Welfare schemes wither away in Rohanpara’s mud huts

Jan 25 2013, 01:33 IST
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SummaryRohanpara is a small village in Ambedkar Nagar district, tucked away on the eastern fringes of Uttar Pradesh.

at the district headquarters. Even those responsible for their implementation don’t know exactly how many schemes are there,” said Shashi Bhushan.

For the country’s 6,38,365 villages, as many as 147 centrally sponsored schemes are being implemented at R1.80 lakh crore in the present fiscal. But people in Rohanpara allege that even the much-hyped rural employment guarantee scheme has failed to help. “Even under NREGA, we weren’t given any work, but now, we make our own work proposal and the BDO approves it. But even after all this, we get to work hardy 38 days a year. It’s too little to run a family of four,” said Nand Lal, who picks up odd jobs for daily wages.

However, Ajay Shukla, district magistrate of Faizabad, who also holds additional charge of the Faizabad division as commissioner, says: “The schemes are working well. There’s nothing wrong with them.” Shukla could not recall the exact number of schemes operational in his division which includes Faizabad and Ambedkar Nagar districts, but cited NREGA and NRHM among those most in currency.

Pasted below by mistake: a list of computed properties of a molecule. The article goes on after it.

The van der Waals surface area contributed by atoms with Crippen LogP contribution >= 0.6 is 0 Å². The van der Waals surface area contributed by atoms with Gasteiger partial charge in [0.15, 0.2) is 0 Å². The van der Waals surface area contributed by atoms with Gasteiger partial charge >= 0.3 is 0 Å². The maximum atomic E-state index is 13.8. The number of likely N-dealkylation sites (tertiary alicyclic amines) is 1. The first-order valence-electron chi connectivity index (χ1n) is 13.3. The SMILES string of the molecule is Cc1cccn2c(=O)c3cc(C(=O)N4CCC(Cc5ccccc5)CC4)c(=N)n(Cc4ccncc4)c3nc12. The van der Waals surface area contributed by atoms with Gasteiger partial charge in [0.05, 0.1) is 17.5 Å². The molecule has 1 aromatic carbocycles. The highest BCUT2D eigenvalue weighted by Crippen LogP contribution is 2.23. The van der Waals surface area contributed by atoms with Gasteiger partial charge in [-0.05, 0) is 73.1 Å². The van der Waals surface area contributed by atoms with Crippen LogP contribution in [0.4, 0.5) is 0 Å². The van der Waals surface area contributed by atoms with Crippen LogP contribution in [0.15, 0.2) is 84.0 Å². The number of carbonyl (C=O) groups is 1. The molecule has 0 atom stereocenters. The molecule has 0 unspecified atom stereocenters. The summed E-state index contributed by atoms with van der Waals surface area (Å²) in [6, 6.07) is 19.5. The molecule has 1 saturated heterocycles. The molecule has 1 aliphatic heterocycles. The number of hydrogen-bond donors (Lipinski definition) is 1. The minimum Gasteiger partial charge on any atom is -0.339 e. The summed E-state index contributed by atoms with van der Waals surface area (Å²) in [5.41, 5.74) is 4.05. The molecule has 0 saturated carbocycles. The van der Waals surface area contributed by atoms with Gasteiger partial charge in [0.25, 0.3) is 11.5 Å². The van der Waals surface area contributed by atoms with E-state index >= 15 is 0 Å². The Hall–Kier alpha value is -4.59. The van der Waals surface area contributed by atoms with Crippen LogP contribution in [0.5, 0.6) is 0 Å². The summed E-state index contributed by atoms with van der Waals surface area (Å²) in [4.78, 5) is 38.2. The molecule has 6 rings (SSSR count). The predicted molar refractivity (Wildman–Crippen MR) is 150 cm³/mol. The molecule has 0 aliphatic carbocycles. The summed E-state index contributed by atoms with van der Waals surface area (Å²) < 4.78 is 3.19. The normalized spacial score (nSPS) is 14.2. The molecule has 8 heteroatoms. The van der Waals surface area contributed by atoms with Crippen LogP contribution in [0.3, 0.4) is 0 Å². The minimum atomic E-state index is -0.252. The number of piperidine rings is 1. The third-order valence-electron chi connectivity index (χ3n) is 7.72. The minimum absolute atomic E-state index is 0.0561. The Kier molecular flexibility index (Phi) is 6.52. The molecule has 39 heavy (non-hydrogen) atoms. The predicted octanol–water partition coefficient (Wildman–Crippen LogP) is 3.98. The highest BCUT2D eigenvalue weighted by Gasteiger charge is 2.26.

During the 11th Five-Year Plan, the government spent Rs 6,60,506 crore on 147 central sponsored schemes, which by the Planning Commission’s own admission, needs an overhaul, with sufficient flexibility for states to design schemes that suit different localities. About 80% of the outlay for CSS (Rs 5,24,466 crore) was spent on just nine flagship schemes in the 11th Plan.

The government is planning to restructure centrally-sponsored schemes next fiscal, reducing their number to a mere 49 from 147 this financial year. While the exercise is in line with the strategy to cut the CSS share to 35% in the 12th Five Year Plan from a peak of 42% in the previous Plan, the weeding-out or merger of a large number of schemes will also allow the government to spend more on select flagship schemes ahead of the 2014 general elections. This seems to be in order given that some of the smaller schemes have virtually been a drain on the exchequer without any apparent benefit to the people they are meant for.

Tomorrow: District administration wants flexibility in the designing of schemes

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